PROCTOR — The town doesn’t anticipate being fined for work done without a permit around the shoreline of Beaver Pond, but it has been talked to by the state about what the rules are going forward.
Town Manager Stan Wilbur said Tuesday that on Aug. 20, the Proctor Beaver Pond Committee met with Laura Dlugolecki, regional permit analyst for the Department of Environmental Conservation Watershed Management Division Lakes and Ponds Program. Minutes from that meeting posted to the town’s website indicated it lasted about an hour with no action taken by the committee.
Ray Beyette, chairman of the Beaver Pond Committee, said Tuesday the committee was told by Dlugolecki that it needs to apply for a permit to cover what it’s done and what it might do going forward.
“It’s a very discouraging thing,” said Beyette. “We’ve done nothing wrong, we didn’t belittle the landscape in any way.”
He said the number of permits required by the state and federal governments has increased through the years, and it’s led to frustration being felt by many. “Nobody checked the pond before they said what you could and couldn’t do,” Beyette said.
He believes the matter of obtaining the required permits will be a simple one, and there’s been no talk of fines.
On July 17, the town got a letter from the Agency of Natural Resources Department of Environmental Conservation Environmental Compliance Division saying the town undertook shoreline work at Beaver Pond without the necessary permit. The letter gave the town until July 31 to contact Dlugolecki to work on developing a plan to correct matters.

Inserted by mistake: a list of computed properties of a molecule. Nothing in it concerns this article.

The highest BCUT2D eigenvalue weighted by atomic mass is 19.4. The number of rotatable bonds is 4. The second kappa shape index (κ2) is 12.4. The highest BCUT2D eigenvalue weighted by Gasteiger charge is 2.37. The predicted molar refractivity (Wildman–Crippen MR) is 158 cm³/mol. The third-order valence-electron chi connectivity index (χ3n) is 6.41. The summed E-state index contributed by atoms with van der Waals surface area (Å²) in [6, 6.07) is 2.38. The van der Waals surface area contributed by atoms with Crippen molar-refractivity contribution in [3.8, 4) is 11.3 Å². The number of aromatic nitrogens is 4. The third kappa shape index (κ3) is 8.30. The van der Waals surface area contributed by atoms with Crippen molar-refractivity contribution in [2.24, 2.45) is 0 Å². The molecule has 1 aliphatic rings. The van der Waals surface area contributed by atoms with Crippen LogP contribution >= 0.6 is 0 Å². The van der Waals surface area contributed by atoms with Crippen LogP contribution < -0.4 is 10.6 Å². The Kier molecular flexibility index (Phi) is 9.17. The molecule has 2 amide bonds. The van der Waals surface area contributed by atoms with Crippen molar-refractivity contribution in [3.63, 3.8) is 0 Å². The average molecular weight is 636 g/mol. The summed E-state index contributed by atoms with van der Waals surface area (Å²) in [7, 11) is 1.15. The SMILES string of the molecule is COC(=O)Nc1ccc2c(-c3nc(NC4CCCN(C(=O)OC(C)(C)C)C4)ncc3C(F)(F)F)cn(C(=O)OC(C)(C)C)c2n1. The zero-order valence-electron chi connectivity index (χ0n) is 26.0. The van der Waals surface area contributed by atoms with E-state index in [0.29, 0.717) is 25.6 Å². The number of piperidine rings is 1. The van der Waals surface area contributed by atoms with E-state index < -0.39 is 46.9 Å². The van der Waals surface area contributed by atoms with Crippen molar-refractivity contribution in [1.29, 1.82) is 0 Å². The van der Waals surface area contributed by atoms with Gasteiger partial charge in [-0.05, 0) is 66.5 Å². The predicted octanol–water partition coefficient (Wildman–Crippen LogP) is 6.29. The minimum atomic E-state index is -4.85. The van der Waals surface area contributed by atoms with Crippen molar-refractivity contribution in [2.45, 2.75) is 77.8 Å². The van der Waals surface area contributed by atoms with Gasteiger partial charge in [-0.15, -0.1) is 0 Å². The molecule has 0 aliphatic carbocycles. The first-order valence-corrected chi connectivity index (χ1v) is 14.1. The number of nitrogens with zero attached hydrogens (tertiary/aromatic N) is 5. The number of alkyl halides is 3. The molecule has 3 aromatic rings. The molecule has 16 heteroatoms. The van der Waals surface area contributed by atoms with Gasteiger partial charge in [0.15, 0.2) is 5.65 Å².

In June, volunteers cleared vegetation from the shoreline of Beaver Pond and installed some recreational items such as picnic tables, benches and grill stations.
Attached to the minutes of the Aug. 20 Proctor Beaver Pond Committee meeting is an email sent later that day to Wilbur from Dlugolecki summarizing what she told the committee.
According to Dlugolecki’s email, “protected shoreland area” is the area 250 feet from the shore of a lake or pond where certain activities require a permit. If there’s a road bisecting the shoreland area, then the shoreland area is only from the road to the shore, which is the case at Beaver Pond.
Dlugolecki said the work done around the shore was in violation of the Shoreland Protection Act. According to the law, “vegetation” is considered to be “trees, shrubs, natural ground covers and the duff layer.” Grass and garden areas don’t count, she wrote. Vegetation is protected because it prevents erosion, protects water quality and provides habitat and shelter for various forms of wildlife.
She wrote that the town can apply for a permit to expand the recreation area at the pond. Recreation areas are regulated differently than regular shoreland. She said areas that were cleared before 2014 and regularly maintained can carry on as they are.
The town doesn’t need a permit to clear vegetation if it’s to maintain transportation infrastructure. The town likewise doesn’t need a permit to remove dead trees or trim live ones back from roadways. Vegetation can be thinned, to a point, and no permit is needed to remove invasive species, according to Dlugolecki.
Dlugolecki didn’t return calls Tuesday.